After Failed Bid to Change Law, Hudson River Park Faces Uncertain Future

With skyrocketing maintenance and repair costs gobbling up the Hudson River Park Trust's reserve fund, the HRPT has been pushing to change the park's enabling legislation to allow a wider variety of development types.

1 minute read

July 17, 2012, 12:00 PM PDT

By Jonathan Nettler @nettsj


Alex Ulam reports on the status of a controversial proposal sent to Albany by the HRPT, the quasi-governmental agency that runs the park running along Manhattan's west side, "seeking to change the Hudson River
Park Act to remove some of the development restrictions, most notably
the one against residential development."

According to Ulam, that proposal, which faced opposition from community activists and legislators, has, "failed to get traction in Albany, leaving a big question mark over the future of one of the city's most significant parks."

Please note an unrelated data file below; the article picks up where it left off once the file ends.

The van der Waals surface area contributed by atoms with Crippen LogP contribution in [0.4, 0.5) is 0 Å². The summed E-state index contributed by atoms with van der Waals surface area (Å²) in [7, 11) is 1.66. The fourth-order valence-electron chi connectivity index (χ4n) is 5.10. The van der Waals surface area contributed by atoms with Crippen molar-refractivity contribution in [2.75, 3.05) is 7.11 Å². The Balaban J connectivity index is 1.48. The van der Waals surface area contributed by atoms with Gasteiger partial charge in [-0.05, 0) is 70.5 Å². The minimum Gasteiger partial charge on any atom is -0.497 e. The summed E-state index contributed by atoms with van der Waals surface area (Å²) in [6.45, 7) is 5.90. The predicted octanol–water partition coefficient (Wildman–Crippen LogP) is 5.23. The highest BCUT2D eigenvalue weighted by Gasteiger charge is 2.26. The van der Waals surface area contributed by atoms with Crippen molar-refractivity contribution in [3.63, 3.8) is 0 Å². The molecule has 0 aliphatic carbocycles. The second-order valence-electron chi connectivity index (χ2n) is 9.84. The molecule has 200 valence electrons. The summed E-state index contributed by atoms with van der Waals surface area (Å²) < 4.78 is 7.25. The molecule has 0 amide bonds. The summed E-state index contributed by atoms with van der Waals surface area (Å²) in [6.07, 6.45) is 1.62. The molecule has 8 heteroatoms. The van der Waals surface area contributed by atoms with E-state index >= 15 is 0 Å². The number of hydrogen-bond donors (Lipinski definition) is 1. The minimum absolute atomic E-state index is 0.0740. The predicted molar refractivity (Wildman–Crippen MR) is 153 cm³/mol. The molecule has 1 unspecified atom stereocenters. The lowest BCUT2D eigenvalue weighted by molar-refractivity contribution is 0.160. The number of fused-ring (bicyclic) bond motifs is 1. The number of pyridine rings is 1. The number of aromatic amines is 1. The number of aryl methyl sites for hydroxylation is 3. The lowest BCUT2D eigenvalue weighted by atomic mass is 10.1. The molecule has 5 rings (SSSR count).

With Pier 40 facing an estimated $120 million in necessary repairs, State Assemblymember Richard Gottfried, who introduced the bill to change the Hudson River Park Act, supported allowing residential uses in select areas of the park because, "housing has about the lowest traffic impact with the highest level of reliable revenue." 

Critics, including State Assemblymember Deborah Glick, argue that, "The Trust is misrepresenting the degree of the crisis. The immediate
needs of Pier 40 and Pier 54 are not beyond the ability of the city and
state to address." 

HRPT president Madelyn Wils contends that, "with the current rate of capital maintenance costs, HRPT will run out of money by the end of 2015."

 

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